Post-traumatic stress disorder (PTSD) affects both civilian and military populations following wartime experiences. However, despite an abundance of research investigating civilian and military populations separately, much less focus has been given to synthesizing and integrating findings to describe how civilian and military war survivors are comparatively affected by PTSD. This review is broken down into three sections covering (1) risk factors associated with PTSD, (2) relationships between PTSD and mental health outcomes, and (3) protective factors that can attenuate PTSD and its effects. Each section covers findings for civilians and military personnel and highlights similarities and differences between groups.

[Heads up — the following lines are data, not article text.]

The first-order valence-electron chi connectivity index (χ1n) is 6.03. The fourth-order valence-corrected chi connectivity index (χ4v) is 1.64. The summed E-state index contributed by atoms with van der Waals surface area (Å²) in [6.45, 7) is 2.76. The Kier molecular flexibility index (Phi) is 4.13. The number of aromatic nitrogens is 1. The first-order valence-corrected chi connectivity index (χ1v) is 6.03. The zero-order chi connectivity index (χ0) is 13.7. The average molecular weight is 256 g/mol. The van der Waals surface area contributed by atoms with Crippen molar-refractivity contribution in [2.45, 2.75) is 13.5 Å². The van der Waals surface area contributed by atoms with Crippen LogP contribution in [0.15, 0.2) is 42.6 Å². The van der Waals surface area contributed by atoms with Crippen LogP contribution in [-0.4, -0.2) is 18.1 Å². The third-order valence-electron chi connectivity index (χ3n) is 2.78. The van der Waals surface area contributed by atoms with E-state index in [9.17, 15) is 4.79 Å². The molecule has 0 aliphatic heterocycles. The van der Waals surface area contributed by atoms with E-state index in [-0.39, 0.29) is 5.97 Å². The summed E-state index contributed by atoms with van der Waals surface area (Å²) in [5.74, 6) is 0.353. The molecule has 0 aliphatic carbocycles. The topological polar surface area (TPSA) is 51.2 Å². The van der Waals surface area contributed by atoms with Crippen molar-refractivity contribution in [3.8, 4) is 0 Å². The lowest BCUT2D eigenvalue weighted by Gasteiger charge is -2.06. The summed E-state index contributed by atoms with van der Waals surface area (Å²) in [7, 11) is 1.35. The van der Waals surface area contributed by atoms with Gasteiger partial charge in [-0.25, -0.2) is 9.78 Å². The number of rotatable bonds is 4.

Leon, M.R., Osburn, H.K. and Bellairs, T. (2018), "Processing War: Similarities and Differences in PTSD Antecedents and Outcomes between Military and Civilian War Survivors", Harms, P.D. and Perrewé, P.L. (Ed.) Occupational Stress and Well-Being in Military Contexts (Research in Occupational Stress and Well Being, Vol. 16), Emerald Publishing Limited, pp. 1-22. https://doi.org/10.1108/S1479-355520180000016001Download as .RIS
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